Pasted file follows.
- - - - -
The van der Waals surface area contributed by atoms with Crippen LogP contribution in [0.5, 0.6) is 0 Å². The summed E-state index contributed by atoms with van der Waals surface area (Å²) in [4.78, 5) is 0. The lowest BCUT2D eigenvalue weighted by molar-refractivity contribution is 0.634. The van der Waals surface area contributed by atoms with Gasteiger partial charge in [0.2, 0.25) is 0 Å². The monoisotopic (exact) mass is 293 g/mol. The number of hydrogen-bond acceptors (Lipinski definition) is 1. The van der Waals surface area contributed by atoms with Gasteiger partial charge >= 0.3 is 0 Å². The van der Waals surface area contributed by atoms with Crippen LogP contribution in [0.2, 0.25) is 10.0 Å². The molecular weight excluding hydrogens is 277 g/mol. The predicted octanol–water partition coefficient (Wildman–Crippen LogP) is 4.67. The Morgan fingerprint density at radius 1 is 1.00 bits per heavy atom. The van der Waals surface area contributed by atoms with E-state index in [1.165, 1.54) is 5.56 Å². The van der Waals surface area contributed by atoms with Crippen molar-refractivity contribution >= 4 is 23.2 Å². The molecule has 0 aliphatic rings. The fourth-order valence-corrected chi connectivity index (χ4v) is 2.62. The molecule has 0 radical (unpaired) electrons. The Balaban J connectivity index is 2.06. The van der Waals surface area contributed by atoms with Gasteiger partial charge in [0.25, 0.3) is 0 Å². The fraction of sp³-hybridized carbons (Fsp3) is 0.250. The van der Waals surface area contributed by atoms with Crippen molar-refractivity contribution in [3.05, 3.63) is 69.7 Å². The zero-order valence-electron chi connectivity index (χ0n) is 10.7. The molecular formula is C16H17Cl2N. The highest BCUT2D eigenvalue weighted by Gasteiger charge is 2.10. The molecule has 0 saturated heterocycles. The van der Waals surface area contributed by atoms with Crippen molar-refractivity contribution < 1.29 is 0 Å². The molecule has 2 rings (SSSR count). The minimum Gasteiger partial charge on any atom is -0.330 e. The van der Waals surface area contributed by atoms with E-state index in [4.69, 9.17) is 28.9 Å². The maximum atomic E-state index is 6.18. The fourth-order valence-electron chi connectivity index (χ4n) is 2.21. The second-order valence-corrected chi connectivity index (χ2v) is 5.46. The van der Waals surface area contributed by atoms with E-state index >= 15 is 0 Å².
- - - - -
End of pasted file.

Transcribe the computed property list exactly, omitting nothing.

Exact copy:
The van der Waals surface area contributed by atoms with Crippen LogP contribution in [0.5, 0.6) is 0 Å². The summed E-state index contributed by atoms with van der Waals surface area (Å²) in [4.78, 5) is 0. The lowest BCUT2D eigenvalue weighted by molar-refractivity contribution is 0.634. The van der Waals surface area contributed by atoms with Gasteiger partial charge in [0.2, 0.25) is 0 Å². The monoisotopic (exact) mass is 293 g/mol. The number of hydrogen-bond acceptors (Lipinski definition) is 1. The van der Waals surface area contributed by atoms with Gasteiger partial charge >= 0.3 is 0 Å². The van der Waals surface area contributed by atoms with Crippen LogP contribution in [0.2, 0.25) is 10.0 Å². The molecular weight excluding hydrogens is 277 g/mol. The predicted octanol–water partition coefficient (Wildman–Crippen LogP) is 4.67. The Morgan fingerprint density at radius 1 is 1.00 bits per heavy atom. The van der Waals surface area contributed by atoms with E-state index in [1.165, 1.54) is 5.56 Å². The van der Waals surface area contributed by atoms with Crippen molar-refractivity contribution >= 4 is 23.2 Å². The molecule has 0 aliphatic rings. The fourth-order valence-corrected chi connectivity index (χ4v) is 2.62. The molecule has 0 radical (unpaired) electrons. The Balaban J connectivity index is 2.06. The van der Waals surface area contributed by atoms with Gasteiger partial charge in [0.25, 0.3) is 0 Å². The fraction of sp³-hybridized carbons (Fsp3) is 0.250. The van der Waals surface area contributed by atoms with Crippen molar-refractivity contribution in [3.05, 3.63) is 69.7 Å². The zero-order valence-electron chi connectivity index (χ0n) is 10.7. The molecular formula is C16H17Cl2N. The highest BCUT2D eigenvalue weighted by Gasteiger charge is 2.10. The molecule has 0 saturated heterocycles. The van der Waals surface area contributed by atoms with Crippen molar-refractivity contribution < 1.29 is 0 Å². The molecule has 2 rings (SSSR count). The minimum Gasteiger partial charge on any atom is -0.330 e. The van der Waals surface area contributed by atoms with E-state index in [4.69, 9.17) is 28.9 Å². The maximum atomic E-state index is 6.18. The fourth-order valence-electron chi connectivity index (χ4n) is 2.21. The second-order valence-corrected chi connectivity index (χ2v) is 5.46. The van der Waals surface area contributed by atoms with E-state index >= 15 is 0 Å².